The Dodd-Frank Act was signed into law more than two years ago, but the energy industry remains mired in uncertainty as the U.S. Commodity Futures Trading Commission (CFTC) continues to finalize inter-related rules in a piecemeal fashion even as compliance obligations have taken effect. At least 14 proposed rulemakings (see table below) have yet to be finalized due to pending resolution on comments and petitions, and the CFTC is still sitting on proposed orders and petitions. In a joint filing, leading associations for the electric and natural gas industries requested a stay of the application of the rules because of the uncertainty caused by the Commission’s implementation schedule. On the first day of compliance, the CFTC provided limited relief through a number of no-action letters, but the request for a more comprehensive stay has been ignored. Below are some of the key proceedings for the energy industry.
Major industry trade associations petitioned the CFTC to exclude certain energy-related swaps with “Special Entities” (government entities, such as state agencies) from being included in the calculation of the de minimis threshold for Swap Dealer registration. The trade associations argued that the low threshold amount for swaps with Special Entities would decrease the number of potential counterparties to the swaps and raise costs.
While the CFTC has not acted on that petition, the CFTC did issue no-action relief on October 12 to companies who remain under a threshold of $800 million for swaps with “Utility Special Entities” (special entities that are Federal power marketing agencies or that own/operate electric or natural gas facilities with public service obligations under Federal, state or local law), up from the rule’s $25 million threshold applicable to swaps with all Special Entities. To rely on the no-action relief, entities must provide notice of the exemption election to the CFTC by December 31, 2012, and thereafter on a quarterly basis, along with a list of relevant transactions. The CFTC’s no-action relief will remain in effect until the CFTC acts on the petition.
The energy industry has also been waiting for a final determination from the CFTC that energy products traded in FERC-recognized regional transmission organization (RTO) and independent system operator (ISO) markets will be exempt from CFTC regulation (other than provisions relating to the CFTC’s general anti-fraud, anti-manipulation and enforcement authority). In August, the CFTC published a proposed order that would exempt certain energy transactions, forward capacity transactions, financial transmission rights (FTR) transactions and certain other ISO/RTO transactions in FERC-recognized wholesale markets, including CAISO, PJM, NYISO, ISO-NE, MISO and ERCOT. The CFTC has not finalized the proposed order, but it did provide temporary relief on October 11, issuing a no-action letter for these energy products, which will remain in place until the earlier of the date the CFTC acts on the proposed order or March 31, 2013.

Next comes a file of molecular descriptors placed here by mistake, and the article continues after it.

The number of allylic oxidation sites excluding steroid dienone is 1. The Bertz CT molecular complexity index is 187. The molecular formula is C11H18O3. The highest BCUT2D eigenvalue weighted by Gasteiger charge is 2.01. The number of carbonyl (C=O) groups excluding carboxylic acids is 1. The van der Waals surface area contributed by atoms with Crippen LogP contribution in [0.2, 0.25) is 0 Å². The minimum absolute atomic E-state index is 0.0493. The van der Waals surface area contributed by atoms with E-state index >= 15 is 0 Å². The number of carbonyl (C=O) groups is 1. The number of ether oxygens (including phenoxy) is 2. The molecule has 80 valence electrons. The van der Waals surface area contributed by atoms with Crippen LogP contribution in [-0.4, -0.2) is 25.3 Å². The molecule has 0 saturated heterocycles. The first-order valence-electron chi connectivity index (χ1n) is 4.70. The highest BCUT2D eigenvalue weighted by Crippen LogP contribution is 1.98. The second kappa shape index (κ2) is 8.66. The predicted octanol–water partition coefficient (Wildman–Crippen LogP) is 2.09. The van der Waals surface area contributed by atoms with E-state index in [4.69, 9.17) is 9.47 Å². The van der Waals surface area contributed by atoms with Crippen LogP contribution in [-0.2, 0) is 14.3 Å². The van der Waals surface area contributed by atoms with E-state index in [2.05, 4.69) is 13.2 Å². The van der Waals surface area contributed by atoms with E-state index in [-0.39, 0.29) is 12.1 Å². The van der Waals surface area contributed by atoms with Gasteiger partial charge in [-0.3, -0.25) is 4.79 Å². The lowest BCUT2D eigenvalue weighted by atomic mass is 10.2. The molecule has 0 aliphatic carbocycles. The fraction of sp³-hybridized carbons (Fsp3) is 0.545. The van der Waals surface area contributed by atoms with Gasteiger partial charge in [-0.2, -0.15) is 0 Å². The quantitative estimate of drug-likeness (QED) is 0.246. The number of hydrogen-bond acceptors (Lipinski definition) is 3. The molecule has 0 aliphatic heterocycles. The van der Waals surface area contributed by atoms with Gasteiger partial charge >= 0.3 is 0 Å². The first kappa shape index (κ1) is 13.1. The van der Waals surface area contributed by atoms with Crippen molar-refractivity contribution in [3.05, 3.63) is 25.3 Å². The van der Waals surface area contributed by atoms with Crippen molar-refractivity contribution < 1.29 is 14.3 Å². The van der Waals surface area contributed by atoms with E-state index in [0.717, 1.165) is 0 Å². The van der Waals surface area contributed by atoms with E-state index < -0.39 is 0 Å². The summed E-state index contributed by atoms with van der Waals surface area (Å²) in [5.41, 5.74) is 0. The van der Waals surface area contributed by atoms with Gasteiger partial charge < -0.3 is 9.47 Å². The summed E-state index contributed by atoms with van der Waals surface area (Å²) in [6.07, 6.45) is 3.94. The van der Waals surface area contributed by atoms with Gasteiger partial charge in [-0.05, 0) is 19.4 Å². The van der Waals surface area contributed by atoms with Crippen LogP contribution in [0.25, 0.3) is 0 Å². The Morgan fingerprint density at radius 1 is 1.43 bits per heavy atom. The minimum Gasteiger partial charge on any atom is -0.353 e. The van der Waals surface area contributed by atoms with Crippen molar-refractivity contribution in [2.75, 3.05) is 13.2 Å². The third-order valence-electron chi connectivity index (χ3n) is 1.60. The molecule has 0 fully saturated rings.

The CFTC issued additional no-action relief to provide for the Intercontinental Exchange’s (ICE) transition of all ICE swap products to CFTC-regulated futures. ICE announced in September that all of its cleared over-the-counter (OTC) energy swaps and options would be transitioned to futures on October 15, three days after the initial compliance date for entities to begin calculating whether the volume of swaps that they trade would require them to register with the CFTC as a Swap Dealer or Major Swap Participant. In response to industry requests for a delay of enforcement, the CFTC provided temporary no-action relief on October 12, allowing companies to exclude from notional value calculation all swaps executed prior to October 20.
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